Have a festive time on March 300th this year! Karl 07(15(12 till noon -----Original Message----- From: East Carolina University Calendar discussion List [mailto:[hidden email]]On Behalf Of Irv Bromberg Sent: 12 December 2005 21:42 To: [hidden email] Subject: Re: Comparison of Invalid Dates FW: Best Before 29 Feb 2006 RE: Y2K++ On Dec 12, 2005, at 10:28, Palmen, KEV (Karl) wrote: > I see it concerns an invalid date used for some cookies > > BEST BEFORE 29 FEB 2006 > > It then said: > --- quote --- > The computer scientist in me wants to know if the comparison to a > (currently) non-existent date should: > > * always fail (Cookies are stale now), > * always succeed (Cookies will never get stale) > * throw an exception (Cookies should not exist in this universe) > --- end quote --- BROMBERG says: Reingold & Dershowitz, in "Calendrical Calculations: The Millennium Edition" (CCME) discuss this issue with regard to their functions to convert a separated date to a rata die (ordinal number of days since proleptic Gregorian January 1st of year 1, where that day is day 1), and where my functions differ from theirs I support the same concept (for example in the Symmetry454 Calendar and Rectified Hebrew Calendar arithmetic functions), which is (and please note that I am NOT quoting their book, but rather explaining the gist of their stated policy): If a day number is passed which is greater than the number of days in the month, the rata die returned, without any special exception processing to handle this situation, is that which would have been returned if that day number actually existed. This works because the year and month are first used to calculate the rata die of the beginning of the month, then the day number (less one day) is simply added to that. Likewise if a month number is passed which is greater than the number of months in the year, then the rata die returned is that which would have been returned if that month number existed at the position that would be expected relative to the last existing month in the year. Of course if the month is a string, then the conversion to a month number is program-defined. If no exception is thrown, most likely a non-existent month like "never" would be converted to zero, which, for the Gregorian Calendar, would land in December of the prior year if one used the CCME fixed-from-gregorian function or the equivalent. In other words, fixed-from-gregorian returns the same rata die for 2005/00/24 as it does for the valid date 2004/12/24, and gregorian-from-fixed always returns 2004/12/24 for that rata die. Likewise if the year number is non-numeric, how it would be converted to a year number would be program-dependent. If it is converted to a number at all, then zero may be most likely, which would land accordingly in the year zero (or Julian 1 BC). The Reingold & Dershowitz generic procedure for determining if a date is valid, which can be used with any calendar at all and any date regardless of the leap rule or anything about the calendar structure, is to use an appropriate function (such as theirs) to convert the separated date to a rata die, and then the inverse function to convert the rata die back to the separated calendar date. For example, using their CCME function definitions: fixed-from-gregorian, followed by gregorian-from-fixed. If the separated date that comes back is the same as the original date, then the date is valid, otherwise it is invalid. -- Irv Bromberg, University of Toronto, Canada <http://www.sym454.org/> |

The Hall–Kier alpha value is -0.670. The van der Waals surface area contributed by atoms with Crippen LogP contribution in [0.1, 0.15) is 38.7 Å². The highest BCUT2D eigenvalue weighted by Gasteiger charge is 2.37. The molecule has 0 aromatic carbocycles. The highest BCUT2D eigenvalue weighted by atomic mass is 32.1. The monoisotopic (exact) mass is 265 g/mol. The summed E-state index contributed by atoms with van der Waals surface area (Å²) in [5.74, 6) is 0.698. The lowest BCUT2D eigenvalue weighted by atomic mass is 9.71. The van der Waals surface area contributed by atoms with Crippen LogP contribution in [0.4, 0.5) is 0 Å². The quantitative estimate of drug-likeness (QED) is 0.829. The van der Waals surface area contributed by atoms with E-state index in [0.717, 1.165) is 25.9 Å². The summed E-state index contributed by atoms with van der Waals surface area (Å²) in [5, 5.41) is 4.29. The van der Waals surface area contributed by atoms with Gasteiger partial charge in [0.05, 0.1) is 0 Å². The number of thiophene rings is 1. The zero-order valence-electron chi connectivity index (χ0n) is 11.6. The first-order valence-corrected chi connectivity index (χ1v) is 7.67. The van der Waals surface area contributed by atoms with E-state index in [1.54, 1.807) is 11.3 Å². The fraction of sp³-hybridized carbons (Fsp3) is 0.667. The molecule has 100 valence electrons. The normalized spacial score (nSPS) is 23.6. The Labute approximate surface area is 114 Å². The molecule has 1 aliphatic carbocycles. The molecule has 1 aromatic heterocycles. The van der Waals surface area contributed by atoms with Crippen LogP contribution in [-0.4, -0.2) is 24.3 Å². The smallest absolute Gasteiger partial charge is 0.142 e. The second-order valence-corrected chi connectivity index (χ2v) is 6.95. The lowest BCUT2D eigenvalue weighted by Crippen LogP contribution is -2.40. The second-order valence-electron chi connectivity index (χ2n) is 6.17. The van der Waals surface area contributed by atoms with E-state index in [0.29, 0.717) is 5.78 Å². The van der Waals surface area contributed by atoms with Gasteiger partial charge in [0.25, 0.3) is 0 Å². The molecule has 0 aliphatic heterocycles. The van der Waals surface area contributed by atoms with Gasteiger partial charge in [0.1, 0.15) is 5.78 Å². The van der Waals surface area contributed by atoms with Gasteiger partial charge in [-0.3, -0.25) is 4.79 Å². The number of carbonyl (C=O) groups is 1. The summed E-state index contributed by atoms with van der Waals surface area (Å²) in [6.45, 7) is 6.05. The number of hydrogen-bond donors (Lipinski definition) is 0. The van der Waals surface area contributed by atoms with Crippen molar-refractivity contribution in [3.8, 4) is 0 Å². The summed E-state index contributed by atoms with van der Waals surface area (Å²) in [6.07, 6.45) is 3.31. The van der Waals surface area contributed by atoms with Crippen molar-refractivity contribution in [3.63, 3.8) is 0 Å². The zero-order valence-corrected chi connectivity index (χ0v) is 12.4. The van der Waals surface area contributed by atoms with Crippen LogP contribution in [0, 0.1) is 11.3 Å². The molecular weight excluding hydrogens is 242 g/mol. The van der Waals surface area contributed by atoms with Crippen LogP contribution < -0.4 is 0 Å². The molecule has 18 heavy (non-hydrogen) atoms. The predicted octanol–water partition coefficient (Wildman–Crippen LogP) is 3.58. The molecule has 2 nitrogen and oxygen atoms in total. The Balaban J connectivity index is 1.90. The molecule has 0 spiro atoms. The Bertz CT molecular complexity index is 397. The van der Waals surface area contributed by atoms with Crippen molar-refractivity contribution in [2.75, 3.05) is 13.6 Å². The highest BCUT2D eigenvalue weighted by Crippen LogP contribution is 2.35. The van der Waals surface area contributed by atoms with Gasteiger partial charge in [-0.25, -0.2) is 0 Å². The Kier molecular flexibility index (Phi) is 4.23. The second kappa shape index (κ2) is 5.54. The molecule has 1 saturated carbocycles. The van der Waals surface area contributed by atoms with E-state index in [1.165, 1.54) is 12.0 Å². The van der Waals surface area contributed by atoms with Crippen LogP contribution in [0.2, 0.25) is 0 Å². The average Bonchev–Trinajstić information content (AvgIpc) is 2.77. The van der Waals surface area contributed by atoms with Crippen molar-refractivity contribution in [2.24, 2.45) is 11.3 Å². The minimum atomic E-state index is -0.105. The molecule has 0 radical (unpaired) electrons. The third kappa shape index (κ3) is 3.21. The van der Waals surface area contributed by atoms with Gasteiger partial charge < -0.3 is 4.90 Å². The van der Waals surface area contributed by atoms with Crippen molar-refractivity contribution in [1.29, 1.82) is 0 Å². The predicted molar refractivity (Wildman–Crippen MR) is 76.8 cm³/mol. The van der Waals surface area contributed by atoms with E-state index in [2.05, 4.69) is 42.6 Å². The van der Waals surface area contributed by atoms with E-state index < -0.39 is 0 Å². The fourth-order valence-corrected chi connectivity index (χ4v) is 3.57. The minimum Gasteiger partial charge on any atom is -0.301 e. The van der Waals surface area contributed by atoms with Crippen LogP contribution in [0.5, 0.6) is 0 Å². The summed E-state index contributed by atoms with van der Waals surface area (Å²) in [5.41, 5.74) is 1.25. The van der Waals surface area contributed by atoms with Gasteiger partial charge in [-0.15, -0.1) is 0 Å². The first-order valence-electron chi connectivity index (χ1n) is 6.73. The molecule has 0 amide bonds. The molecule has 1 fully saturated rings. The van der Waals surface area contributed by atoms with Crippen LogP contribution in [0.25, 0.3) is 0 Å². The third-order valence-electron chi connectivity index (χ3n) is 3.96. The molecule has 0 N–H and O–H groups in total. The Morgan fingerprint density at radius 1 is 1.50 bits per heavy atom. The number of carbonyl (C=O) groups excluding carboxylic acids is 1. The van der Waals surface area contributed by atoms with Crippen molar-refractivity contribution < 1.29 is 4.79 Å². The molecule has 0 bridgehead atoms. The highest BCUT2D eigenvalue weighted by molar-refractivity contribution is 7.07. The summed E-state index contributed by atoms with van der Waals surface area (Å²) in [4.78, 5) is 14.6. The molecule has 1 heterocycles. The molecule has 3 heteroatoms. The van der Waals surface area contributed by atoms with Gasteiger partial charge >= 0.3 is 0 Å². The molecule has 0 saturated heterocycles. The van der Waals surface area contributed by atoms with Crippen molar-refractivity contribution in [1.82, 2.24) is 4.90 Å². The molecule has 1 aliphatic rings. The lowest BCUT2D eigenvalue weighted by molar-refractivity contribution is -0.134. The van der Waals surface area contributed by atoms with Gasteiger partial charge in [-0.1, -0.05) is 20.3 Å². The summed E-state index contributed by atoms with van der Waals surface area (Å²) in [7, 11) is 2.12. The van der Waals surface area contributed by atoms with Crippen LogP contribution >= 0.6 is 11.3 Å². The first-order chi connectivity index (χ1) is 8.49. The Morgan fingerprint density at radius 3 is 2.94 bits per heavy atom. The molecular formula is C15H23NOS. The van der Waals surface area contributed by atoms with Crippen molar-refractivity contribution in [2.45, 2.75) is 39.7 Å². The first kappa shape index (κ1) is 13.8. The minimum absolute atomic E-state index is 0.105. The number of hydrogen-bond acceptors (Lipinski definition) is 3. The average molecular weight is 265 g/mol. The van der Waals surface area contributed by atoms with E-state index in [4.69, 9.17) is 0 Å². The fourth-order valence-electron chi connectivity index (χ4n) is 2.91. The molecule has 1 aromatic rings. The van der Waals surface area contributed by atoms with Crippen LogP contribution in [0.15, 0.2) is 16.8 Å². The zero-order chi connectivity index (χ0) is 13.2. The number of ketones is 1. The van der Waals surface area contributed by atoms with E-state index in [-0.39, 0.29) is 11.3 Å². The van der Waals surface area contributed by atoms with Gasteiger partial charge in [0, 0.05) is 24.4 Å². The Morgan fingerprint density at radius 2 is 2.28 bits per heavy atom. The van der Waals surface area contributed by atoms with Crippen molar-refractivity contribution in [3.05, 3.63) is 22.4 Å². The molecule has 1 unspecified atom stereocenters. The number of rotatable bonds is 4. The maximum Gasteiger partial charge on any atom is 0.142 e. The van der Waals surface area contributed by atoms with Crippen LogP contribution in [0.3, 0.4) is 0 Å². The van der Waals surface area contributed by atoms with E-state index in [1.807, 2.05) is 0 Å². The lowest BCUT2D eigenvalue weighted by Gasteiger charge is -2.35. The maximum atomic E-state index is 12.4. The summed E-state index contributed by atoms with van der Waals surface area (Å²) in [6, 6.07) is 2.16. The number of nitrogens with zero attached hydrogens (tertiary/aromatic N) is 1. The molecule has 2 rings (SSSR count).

In reply to this post by Palmen, KEV (Karl)